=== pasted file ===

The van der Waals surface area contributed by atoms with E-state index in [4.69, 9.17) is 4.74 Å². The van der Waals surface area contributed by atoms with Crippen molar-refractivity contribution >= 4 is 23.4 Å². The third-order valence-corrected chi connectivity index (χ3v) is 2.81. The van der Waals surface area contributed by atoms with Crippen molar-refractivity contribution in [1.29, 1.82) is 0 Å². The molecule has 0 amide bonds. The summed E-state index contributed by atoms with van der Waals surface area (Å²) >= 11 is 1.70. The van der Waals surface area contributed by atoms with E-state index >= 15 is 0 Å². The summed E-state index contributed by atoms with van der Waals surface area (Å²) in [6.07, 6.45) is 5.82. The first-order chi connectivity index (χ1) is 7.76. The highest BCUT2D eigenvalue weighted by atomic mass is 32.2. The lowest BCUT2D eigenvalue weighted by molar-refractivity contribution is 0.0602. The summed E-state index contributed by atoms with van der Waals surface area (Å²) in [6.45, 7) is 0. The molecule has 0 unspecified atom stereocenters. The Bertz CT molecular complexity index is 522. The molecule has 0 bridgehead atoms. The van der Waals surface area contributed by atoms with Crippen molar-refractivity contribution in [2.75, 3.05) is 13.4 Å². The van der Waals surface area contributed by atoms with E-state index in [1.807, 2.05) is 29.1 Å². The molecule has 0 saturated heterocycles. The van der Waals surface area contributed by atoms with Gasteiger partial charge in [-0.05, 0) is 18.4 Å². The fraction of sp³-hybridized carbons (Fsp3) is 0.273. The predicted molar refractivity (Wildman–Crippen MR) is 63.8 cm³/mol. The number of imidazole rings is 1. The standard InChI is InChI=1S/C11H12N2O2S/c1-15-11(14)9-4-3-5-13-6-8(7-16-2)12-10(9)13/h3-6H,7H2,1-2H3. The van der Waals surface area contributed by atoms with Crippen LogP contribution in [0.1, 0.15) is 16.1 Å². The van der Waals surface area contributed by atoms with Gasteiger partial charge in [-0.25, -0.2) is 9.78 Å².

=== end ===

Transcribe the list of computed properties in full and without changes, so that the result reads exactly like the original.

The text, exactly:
The van der Waals surface area contributed by atoms with E-state index in [4.69, 9.17) is 4.74 Å². The van der Waals surface area contributed by atoms with Crippen molar-refractivity contribution >= 4 is 23.4 Å². The third-order valence-corrected chi connectivity index (χ3v) is 2.81. The van der Waals surface area contributed by atoms with Crippen molar-refractivity contribution in [1.29, 1.82) is 0 Å². The molecule has 0 amide bonds. The summed E-state index contributed by atoms with van der Waals surface area (Å²) >= 11 is 1.70. The van der Waals surface area contributed by atoms with E-state index >= 15 is 0 Å². The summed E-state index contributed by atoms with van der Waals surface area (Å²) in [6.07, 6.45) is 5.82. The first-order chi connectivity index (χ1) is 7.76. The highest BCUT2D eigenvalue weighted by atomic mass is 32.2. The lowest BCUT2D eigenvalue weighted by molar-refractivity contribution is 0.0602. The summed E-state index contributed by atoms with van der Waals surface area (Å²) in [6.45, 7) is 0. The molecule has 0 unspecified atom stereocenters. The Bertz CT molecular complexity index is 522. The molecule has 0 bridgehead atoms. The van der Waals surface area contributed by atoms with Crippen molar-refractivity contribution in [2.75, 3.05) is 13.4 Å². The van der Waals surface area contributed by atoms with E-state index in [1.807, 2.05) is 29.1 Å². The molecule has 0 saturated heterocycles. The van der Waals surface area contributed by atoms with Gasteiger partial charge in [-0.05, 0) is 18.4 Å². The fraction of sp³-hybridized carbons (Fsp3) is 0.273. The predicted molar refractivity (Wildman–Crippen MR) is 63.8 cm³/mol. The number of imidazole rings is 1. The standard InChI is InChI=1S/C11H12N2O2S/c1-15-11(14)9-4-3-5-13-6-8(7-16-2)12-10(9)13/h3-6H,7H2,1-2H3. The van der Waals surface area contributed by atoms with Crippen LogP contribution in [0.1, 0.15) is 16.1 Å². The van der Waals surface area contributed by atoms with Gasteiger partial charge in [-0.25, -0.2) is 9.78 Å².